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Outsiders lose ground as China, ASEAN members discuss code of conduct in S.China Sea

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Chinese State Councilor and Foreign Minister Wang Yi on Saturday urged outside countries to respect the efforts and achievements of China and Association of Southeast Asian Nations (ASEAN) countries in safeguarding peace and stability as negotiations progressed on a single draft text of the Code of Conduct in the South China Sea. 

Wang issued the call at the 25th ASEAN Regional Forum foreign ministers' meeting, the Xinhua News Agency reported Saturday. 

Outside countries could play a more constructive role in helping maintain regional peace and stability, Wang asserted.

"Certain non-regional countries, mainly the US, have been sending massive strategic weaponry into this region, especially into the South China Sea, showing off military might and putting security threats and pressure on regional countries, China included, which is the biggest force pushing for militarization in the region," Wang was quoted as saying at the sidelines of the 51st ASEAN foreign ministers' meeting in Singapore by the Chinese foreign ministry website on Saturday. 

Against such a backdrop, China and other countries in the region have "undertaken steps to put in place defensive facilities," Wang said. 

Wang underscored Beijing's rights of self-preservation and self-defense.

To label such legitimate acts as "militarization" was to "confound right and wrong," he reportedly said.

Wang hailed the fact that China and ASEAN countries have reached a single negotiating text, adding that code talks could accelerate if there were no external interference. 

The draft document showcases the South China Sea situation has taken on a positive direction towards stability and that US-led non-regional countries cannot easily break China-ASEAN relations as region policymakers have recognized such cooperation is truly win-win, Xu Liping, an expert on Southeast Asian studies at the Chinese Academy of Social Sciences told the Global Times on Sunday.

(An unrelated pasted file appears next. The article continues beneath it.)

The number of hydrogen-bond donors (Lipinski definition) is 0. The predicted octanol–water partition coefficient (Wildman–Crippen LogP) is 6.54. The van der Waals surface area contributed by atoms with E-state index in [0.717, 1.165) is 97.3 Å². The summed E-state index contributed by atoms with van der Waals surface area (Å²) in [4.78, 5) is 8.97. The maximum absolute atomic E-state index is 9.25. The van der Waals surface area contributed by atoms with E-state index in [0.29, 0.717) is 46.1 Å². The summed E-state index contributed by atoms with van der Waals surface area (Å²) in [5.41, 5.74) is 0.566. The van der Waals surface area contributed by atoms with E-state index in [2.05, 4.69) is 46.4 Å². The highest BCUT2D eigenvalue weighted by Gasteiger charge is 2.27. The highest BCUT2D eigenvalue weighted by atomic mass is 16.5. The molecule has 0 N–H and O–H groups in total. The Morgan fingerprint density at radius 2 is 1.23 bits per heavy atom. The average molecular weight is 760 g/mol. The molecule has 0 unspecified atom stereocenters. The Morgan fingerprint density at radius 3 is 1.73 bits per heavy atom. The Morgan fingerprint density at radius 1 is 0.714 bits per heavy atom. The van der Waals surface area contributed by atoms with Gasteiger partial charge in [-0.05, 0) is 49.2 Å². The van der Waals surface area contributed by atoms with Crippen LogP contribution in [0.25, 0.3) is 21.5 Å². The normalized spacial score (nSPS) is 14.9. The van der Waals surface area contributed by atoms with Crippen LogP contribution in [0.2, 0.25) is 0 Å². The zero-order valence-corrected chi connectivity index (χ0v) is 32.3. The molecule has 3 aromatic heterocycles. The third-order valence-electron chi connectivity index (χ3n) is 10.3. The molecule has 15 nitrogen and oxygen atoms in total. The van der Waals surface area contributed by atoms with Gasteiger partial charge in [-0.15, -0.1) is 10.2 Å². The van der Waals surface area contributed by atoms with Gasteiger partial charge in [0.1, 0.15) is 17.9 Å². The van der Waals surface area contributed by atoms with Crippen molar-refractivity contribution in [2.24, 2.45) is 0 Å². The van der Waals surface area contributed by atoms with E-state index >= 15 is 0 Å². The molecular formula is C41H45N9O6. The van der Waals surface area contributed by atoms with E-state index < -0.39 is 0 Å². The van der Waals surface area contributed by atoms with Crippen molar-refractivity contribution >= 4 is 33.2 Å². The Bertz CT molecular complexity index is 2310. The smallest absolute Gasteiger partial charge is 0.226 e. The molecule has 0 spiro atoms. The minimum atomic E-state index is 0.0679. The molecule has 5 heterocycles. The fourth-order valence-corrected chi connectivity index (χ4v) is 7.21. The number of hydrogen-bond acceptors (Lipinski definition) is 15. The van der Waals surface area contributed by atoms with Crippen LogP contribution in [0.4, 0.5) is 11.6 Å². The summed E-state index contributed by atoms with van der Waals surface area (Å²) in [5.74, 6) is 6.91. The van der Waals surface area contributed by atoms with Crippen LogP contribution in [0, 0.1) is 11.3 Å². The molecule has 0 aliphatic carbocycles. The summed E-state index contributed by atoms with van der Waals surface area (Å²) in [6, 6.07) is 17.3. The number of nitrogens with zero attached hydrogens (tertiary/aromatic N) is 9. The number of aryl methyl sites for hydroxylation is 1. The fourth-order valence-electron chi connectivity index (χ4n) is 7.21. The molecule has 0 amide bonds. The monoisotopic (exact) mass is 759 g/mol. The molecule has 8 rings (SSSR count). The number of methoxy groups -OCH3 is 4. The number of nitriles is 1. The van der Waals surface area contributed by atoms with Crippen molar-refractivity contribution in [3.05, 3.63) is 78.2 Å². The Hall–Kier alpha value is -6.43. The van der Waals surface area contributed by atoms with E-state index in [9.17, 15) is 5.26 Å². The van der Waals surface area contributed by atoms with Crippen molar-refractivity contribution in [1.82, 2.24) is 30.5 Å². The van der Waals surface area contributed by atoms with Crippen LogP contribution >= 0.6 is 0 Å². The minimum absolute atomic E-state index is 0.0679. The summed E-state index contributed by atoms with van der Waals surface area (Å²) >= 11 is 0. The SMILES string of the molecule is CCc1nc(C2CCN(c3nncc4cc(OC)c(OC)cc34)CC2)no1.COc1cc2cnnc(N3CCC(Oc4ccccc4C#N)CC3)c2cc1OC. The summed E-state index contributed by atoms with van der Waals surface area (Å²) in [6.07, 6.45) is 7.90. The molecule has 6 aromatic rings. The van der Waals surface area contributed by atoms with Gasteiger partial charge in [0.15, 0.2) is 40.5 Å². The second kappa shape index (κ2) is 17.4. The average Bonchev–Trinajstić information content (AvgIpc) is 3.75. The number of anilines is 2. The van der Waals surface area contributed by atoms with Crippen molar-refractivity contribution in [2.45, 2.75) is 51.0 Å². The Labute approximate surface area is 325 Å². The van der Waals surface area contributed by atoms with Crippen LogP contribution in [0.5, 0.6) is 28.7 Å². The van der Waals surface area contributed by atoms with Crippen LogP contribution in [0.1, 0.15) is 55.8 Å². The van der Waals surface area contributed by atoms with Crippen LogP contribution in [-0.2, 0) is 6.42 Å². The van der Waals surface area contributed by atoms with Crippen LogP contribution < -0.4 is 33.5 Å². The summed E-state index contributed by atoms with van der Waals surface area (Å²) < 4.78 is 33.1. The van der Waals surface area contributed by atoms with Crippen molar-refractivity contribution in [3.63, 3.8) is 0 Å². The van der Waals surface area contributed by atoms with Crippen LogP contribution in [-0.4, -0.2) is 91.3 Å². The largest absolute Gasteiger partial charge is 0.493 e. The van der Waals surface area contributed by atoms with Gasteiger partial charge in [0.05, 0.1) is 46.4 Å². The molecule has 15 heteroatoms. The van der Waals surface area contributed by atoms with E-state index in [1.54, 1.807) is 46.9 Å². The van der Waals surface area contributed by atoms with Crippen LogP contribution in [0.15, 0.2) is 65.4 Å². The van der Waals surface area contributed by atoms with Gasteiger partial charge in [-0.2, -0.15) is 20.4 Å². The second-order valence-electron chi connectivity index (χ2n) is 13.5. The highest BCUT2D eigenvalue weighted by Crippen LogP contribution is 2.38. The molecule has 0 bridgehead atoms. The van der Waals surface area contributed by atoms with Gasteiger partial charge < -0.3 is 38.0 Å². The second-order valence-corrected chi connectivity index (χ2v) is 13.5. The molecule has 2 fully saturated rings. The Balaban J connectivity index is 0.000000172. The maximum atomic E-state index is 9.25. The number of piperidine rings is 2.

In October, China and ASEAN will hold a joint maritime exercise, Xinhua said Saturday.

"It sends a strong message that the countries in the region are capable of managing differences and a cooperative basis has been founded for unprecedented mutual trust in the security field, leaving US-led external military interference with no ground to stand on any more," Gu Xiaosong, an expert on Southeast Asian studies at the Guangxi Academy of Social Sciences, told the Global Times.

RCEP by end of year

Wang attended the ASEAN Plus Three meeting including foreign ministers of ASEAN 10 member states. 

China, Japan and South Korea on Saturday morning announced at a press conference that top diplomats have agreed to speed up negotiations on the Regional Comprehensive Economic Partnership (RCEP)

Concrete progress in the talks could be achieved by the end of this year and benefit all countries in the region, the foreign ministry website said. 

The partnership comprises ASEAN countries and Free Trade Agreement (FTA) partners Australia, China, India, Japan, South Korea and New Zealand.

"Countries involved in potentially the world's largest economic bloc, especially ASEAN countries that rely on exports to stimulate economic growth, will display greater and greater enthusiasm for RCEP as a way to relieve economic frustrations brought on by deglobalization, trade and trade protectionism imposed by the US side," Gu said.

RCEP negotiation was launched in 2012, and the last major obstacle to implementation was how much India was willing to open up its market, Xu said. 

Milestone progress could be made if India decided to open up its market to a level the same as other potential RCEP member states, Xu noted.



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